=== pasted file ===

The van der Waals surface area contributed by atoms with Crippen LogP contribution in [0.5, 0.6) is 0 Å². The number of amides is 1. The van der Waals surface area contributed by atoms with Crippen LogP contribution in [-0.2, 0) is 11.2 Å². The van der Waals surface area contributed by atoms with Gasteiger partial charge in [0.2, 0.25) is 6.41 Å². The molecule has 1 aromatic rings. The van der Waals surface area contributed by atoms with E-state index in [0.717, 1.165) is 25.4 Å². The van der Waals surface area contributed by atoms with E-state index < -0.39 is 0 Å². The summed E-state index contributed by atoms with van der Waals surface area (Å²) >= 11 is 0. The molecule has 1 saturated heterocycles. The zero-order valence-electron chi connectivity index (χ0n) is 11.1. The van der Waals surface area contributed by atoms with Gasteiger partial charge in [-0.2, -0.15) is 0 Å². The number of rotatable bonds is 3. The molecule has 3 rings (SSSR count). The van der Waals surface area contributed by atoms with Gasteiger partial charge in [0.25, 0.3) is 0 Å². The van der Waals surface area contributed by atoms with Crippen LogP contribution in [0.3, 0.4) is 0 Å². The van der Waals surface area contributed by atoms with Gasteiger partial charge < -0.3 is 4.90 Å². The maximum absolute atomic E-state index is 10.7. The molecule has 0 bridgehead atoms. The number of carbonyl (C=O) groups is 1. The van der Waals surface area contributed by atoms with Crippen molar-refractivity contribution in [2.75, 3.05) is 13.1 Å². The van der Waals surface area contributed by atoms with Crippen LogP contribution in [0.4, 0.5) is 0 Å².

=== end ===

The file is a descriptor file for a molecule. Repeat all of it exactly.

The van der Waals surface area contributed by atoms with Crippen LogP contribution in [0.5, 0.6) is 0 Å². The number of amides is 1. The van der Waals surface area contributed by atoms with Crippen LogP contribution in [-0.2, 0) is 11.2 Å². The van der Waals surface area contributed by atoms with Gasteiger partial charge in [0.2, 0.25) is 6.41 Å². The molecule has 1 aromatic rings. The van der Waals surface area contributed by atoms with E-state index in [0.717, 1.165) is 25.4 Å². The van der Waals surface area contributed by atoms with E-state index < -0.39 is 0 Å². The summed E-state index contributed by atoms with van der Waals surface area (Å²) >= 11 is 0. The molecule has 1 saturated heterocycles. The zero-order valence-electron chi connectivity index (χ0n) is 11.1. The van der Waals surface area contributed by atoms with Gasteiger partial charge in [-0.2, -0.15) is 0 Å². The number of rotatable bonds is 3. The molecule has 3 rings (SSSR count). The van der Waals surface area contributed by atoms with Gasteiger partial charge in [0.25, 0.3) is 0 Å². The van der Waals surface area contributed by atoms with Crippen LogP contribution in [0.3, 0.4) is 0 Å². The van der Waals surface area contributed by atoms with Gasteiger partial charge < -0.3 is 4.90 Å². The maximum absolute atomic E-state index is 10.7. The molecule has 0 bridgehead atoms. The number of carbonyl (C=O) groups is 1. The van der Waals surface area contributed by atoms with Crippen molar-refractivity contribution in [2.75, 3.05) is 13.1 Å². The van der Waals surface area contributed by atoms with Crippen LogP contribution in [0.4, 0.5) is 0 Å².